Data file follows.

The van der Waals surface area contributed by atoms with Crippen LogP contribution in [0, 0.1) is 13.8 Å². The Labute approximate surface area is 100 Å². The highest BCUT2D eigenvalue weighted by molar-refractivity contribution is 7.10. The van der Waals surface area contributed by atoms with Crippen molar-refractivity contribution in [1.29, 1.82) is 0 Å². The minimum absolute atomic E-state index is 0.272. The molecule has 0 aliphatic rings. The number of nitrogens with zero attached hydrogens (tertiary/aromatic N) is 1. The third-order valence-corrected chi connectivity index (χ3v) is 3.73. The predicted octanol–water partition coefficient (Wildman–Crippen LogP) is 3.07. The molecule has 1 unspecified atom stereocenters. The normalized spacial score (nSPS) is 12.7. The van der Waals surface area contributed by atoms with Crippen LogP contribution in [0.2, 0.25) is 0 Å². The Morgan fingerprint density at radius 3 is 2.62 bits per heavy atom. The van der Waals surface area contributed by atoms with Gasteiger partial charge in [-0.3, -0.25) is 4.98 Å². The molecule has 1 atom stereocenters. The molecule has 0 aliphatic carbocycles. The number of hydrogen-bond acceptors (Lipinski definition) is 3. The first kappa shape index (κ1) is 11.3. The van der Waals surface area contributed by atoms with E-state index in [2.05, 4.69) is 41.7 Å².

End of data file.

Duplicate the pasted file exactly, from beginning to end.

The van der Waals surface area contributed by atoms with Crippen LogP contribution in [0, 0.1) is 13.8 Å². The Labute approximate surface area is 100 Å². The highest BCUT2D eigenvalue weighted by molar-refractivity contribution is 7.10. The van der Waals surface area contributed by atoms with Crippen molar-refractivity contribution in [1.29, 1.82) is 0 Å². The minimum absolute atomic E-state index is 0.272. The molecule has 0 aliphatic rings. The number of nitrogens with zero attached hydrogens (tertiary/aromatic N) is 1. The third-order valence-corrected chi connectivity index (χ3v) is 3.73. The predicted octanol–water partition coefficient (Wildman–Crippen LogP) is 3.07. The molecule has 1 unspecified atom stereocenters. The normalized spacial score (nSPS) is 12.7. The van der Waals surface area contributed by atoms with Crippen LogP contribution in [0.2, 0.25) is 0 Å². The Morgan fingerprint density at radius 3 is 2.62 bits per heavy atom. The van der Waals surface area contributed by atoms with Gasteiger partial charge in [-0.3, -0.25) is 4.98 Å². The molecule has 1 atom stereocenters. The molecule has 0 aliphatic carbocycles. The number of hydrogen-bond acceptors (Lipinski definition) is 3. The first kappa shape index (κ1) is 11.3. The van der Waals surface area contributed by atoms with E-state index in [2.05, 4.69) is 41.7 Å².